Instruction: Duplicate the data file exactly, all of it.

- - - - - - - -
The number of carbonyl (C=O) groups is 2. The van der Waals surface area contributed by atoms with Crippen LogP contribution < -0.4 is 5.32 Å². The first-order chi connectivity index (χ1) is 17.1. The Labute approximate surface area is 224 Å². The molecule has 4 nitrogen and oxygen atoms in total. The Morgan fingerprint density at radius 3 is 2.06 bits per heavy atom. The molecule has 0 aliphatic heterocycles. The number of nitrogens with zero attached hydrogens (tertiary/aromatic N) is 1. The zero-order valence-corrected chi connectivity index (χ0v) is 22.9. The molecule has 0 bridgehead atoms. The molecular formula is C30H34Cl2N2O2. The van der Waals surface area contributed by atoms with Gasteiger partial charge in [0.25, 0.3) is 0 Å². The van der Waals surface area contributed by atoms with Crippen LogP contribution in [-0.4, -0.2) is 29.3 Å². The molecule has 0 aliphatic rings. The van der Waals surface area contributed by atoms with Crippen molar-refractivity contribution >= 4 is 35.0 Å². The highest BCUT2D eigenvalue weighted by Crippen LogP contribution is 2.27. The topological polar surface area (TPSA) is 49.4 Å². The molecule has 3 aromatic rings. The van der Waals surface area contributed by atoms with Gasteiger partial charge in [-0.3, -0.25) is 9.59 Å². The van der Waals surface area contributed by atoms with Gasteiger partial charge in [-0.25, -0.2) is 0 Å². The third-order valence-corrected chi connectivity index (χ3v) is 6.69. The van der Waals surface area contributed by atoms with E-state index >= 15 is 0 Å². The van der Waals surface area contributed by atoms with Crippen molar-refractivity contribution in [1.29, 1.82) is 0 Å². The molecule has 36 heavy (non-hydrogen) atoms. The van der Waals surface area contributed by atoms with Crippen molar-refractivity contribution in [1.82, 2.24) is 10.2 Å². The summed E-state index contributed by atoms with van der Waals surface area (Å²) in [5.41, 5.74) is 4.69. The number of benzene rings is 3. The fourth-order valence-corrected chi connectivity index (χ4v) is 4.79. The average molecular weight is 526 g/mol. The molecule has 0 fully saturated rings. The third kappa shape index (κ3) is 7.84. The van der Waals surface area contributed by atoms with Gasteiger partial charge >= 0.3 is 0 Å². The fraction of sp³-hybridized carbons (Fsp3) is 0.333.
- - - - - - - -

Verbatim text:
The number of carbonyl (C=O) groups is 2. The van der Waals surface area contributed by atoms with Crippen LogP contribution < -0.4 is 5.32 Å². The first-order chi connectivity index (χ1) is 17.1. The Labute approximate surface area is 224 Å². The molecule has 4 nitrogen and oxygen atoms in total. The Morgan fingerprint density at radius 3 is 2.06 bits per heavy atom. The molecule has 0 aliphatic heterocycles. The number of nitrogens with zero attached hydrogens (tertiary/aromatic N) is 1. The zero-order valence-corrected chi connectivity index (χ0v) is 22.9. The molecule has 0 bridgehead atoms. The molecular formula is C30H34Cl2N2O2. The van der Waals surface area contributed by atoms with Gasteiger partial charge in [0.25, 0.3) is 0 Å². The van der Waals surface area contributed by atoms with Crippen LogP contribution in [-0.4, -0.2) is 29.3 Å². The molecule has 0 aliphatic rings. The van der Waals surface area contributed by atoms with Crippen molar-refractivity contribution >= 4 is 35.0 Å². The highest BCUT2D eigenvalue weighted by Crippen LogP contribution is 2.27. The topological polar surface area (TPSA) is 49.4 Å². The molecule has 3 aromatic rings. The van der Waals surface area contributed by atoms with Gasteiger partial charge in [-0.3, -0.25) is 9.59 Å². The van der Waals surface area contributed by atoms with Gasteiger partial charge in [-0.25, -0.2) is 0 Å². The third-order valence-corrected chi connectivity index (χ3v) is 6.69. The van der Waals surface area contributed by atoms with E-state index >= 15 is 0 Å². The van der Waals surface area contributed by atoms with Crippen molar-refractivity contribution in [1.29, 1.82) is 0 Å². The molecule has 36 heavy (non-hydrogen) atoms. The van der Waals surface area contributed by atoms with Crippen molar-refractivity contribution in [1.82, 2.24) is 10.2 Å². The summed E-state index contributed by atoms with van der Waals surface area (Å²) in [5.41, 5.74) is 4.69. The number of benzene rings is 3. The fourth-order valence-corrected chi connectivity index (χ4v) is 4.79. The average molecular weight is 526 g/mol. The molecule has 0 fully saturated rings. The third kappa shape index (κ3) is 7.84. The van der Waals surface area contributed by atoms with Gasteiger partial charge >= 0.3 is 0 Å². The fraction of sp³-hybridized carbons (Fsp3) is 0.333.